The Washington State Parks and Recreation Commission has made extensive efforts to improve the parks system and facilities through its Centennial 2013 plan. The audit found Parks is at risk of failing to achieve all of the goals it communicated to citizens in the Centennial 2013 Plan . . .
1. The Commission’s strategic plan lacks some key elements that can impact its achievement of its vision and goals.
2. The Commission needs to make improvements in governance to ensure it meets its vision, goals and objectives.
3. The Agency does not have a performance management system that
provides reliable information to assess its progress in meeting goals
and that allows it to make budget and operating decisions.
4. The Agency’s information technology systems do not support efficient operations.
5. The Agency has not realized the efficiency and economy in its
payroll and human resource processes that they expected to gain from
6. The Agency’s decentralized approach to governance and lack of
documentation can lead to practices and procedures that do not comply
with state law, agency policy, and do not promote the most efficient
and economical use of state resources.
On a positive note the Department of Revenue received its sixteenth-straight clean audit report today. Here is an excerpt from DOR's press release:
The annual audit issued today by State Auditor Brian Sonntag contained no findings, or problems with how the Department processed $18.2 billion in tax revenue annually, including 96 percent of all state general fund tax collections and all local sales taxes.
“This outstanding record is indicative of management’s interest in compliance with the laws and regulations applicable to your agency,” Sonntag wrote in his cover letter to the audit. “It’s important to give special recognition to agencies that consistently exhibit a commitment to solid accounting practices and systems of internal control.”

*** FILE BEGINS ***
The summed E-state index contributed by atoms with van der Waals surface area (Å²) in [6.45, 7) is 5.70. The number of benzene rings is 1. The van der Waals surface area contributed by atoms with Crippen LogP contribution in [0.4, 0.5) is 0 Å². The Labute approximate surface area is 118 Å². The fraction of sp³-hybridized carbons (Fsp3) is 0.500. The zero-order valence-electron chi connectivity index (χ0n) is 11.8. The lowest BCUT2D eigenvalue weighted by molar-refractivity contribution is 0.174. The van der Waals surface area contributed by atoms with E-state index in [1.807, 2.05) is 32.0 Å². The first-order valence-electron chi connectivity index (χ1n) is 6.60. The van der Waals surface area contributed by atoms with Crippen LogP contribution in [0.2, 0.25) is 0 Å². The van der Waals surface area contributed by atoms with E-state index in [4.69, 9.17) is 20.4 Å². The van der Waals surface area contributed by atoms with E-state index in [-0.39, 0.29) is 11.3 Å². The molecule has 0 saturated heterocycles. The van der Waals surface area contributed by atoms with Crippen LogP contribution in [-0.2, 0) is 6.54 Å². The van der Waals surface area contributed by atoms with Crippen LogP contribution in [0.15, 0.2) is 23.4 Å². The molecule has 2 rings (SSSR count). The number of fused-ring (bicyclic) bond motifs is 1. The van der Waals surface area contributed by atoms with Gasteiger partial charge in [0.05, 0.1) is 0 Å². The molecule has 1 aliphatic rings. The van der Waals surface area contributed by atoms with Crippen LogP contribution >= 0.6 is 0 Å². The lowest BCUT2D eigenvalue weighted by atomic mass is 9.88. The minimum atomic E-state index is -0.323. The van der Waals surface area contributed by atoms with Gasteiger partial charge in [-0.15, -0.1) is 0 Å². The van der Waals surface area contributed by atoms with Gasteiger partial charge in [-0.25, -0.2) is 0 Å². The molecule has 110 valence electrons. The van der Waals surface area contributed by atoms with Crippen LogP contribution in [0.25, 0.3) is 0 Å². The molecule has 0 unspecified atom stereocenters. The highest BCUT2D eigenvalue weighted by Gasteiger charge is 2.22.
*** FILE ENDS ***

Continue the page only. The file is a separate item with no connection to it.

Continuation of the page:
Sonntag said he appreciated the cooperation and assistance provided by Revenue staff!
as his auditors examined the agency’s extensive operations.
There will be a lot written and said about the Governor's budget in the coming days. We will hear a lot about drastic cuts and how the state will cease to function because of the Governor’s proposed changes. One point that may get lost in the debate but shouldn't is the fact that despite very real reductions in some programs, overall state spending will still be higher biennium over biennium if the Governor's budget is adopted.
That's right - the overall budget will still grow over previous cycles.
General Fund State Spending Growth (Dollars in Millions)
*As proposed by Governor 12/18/08
How is this possible? Despite the economic situation state revenues are still projected to grow biennium over biennium though at a slower rate than initially thought but it is growth nonetheless. This is in contrast to the 2001-03 budget cycle when revenues actually decreased from the 1999-01 levels.
General Fund State Revenue Growth (Dollars in Millions)
We'll have more to say about the Governor's budget after we've had time to read it line-by-line. Assuming the Governor effectively prioritized and selected those programs demonstrating the best results, she should fight hard for her proposal and not let the Legislature use it as a floor for budget discussions. She should also fight legislative efforts to raise taxes.
The Governor is absolutely correct when she said today: "No way to tax your way out of this problem. We have to live within our means."
The Examiner (Washington, D.C.) published our op-ed today on the need for President-elect Obama to make fundamental reforms to improve government transparency and accountability. I teamed up with Patrice McDermott, Director of OpenTheGovernment.org, to write the op-ed.
It is based on the national 21st Century Right to Know Coalition's recommendations to Obama published last month.
Even if secrecy was not on the rise, President-elect Obama would still face significant challenges in making government more transparent. At t!
he root of the problem is that government is still grounded in a 20th century (some might even say 19th century) approach to openness. Yet today’s interactive technologies make it possible to make quantum leaps forward in improving transparency.
Transparency is a powerful tool to demonstrate to the public that the government is spending our money wisely, that politicians are not in the pocket of lobbyists and specials interest groups, that government is operating in an accountable manner, and that decisions are made to ensure the safety and protection of all Americans. Effective transparency means that the public has access to accurate information in a timely manner. With today’s technology, it also means such information should be available in searchable formats, making it easier for commercial or government search engines to sift through mountains of material . . .
Obama has many transparency models he can pull from. For example, immediately upon!
taking office in January 2007, Florida Governor Charlie Crist!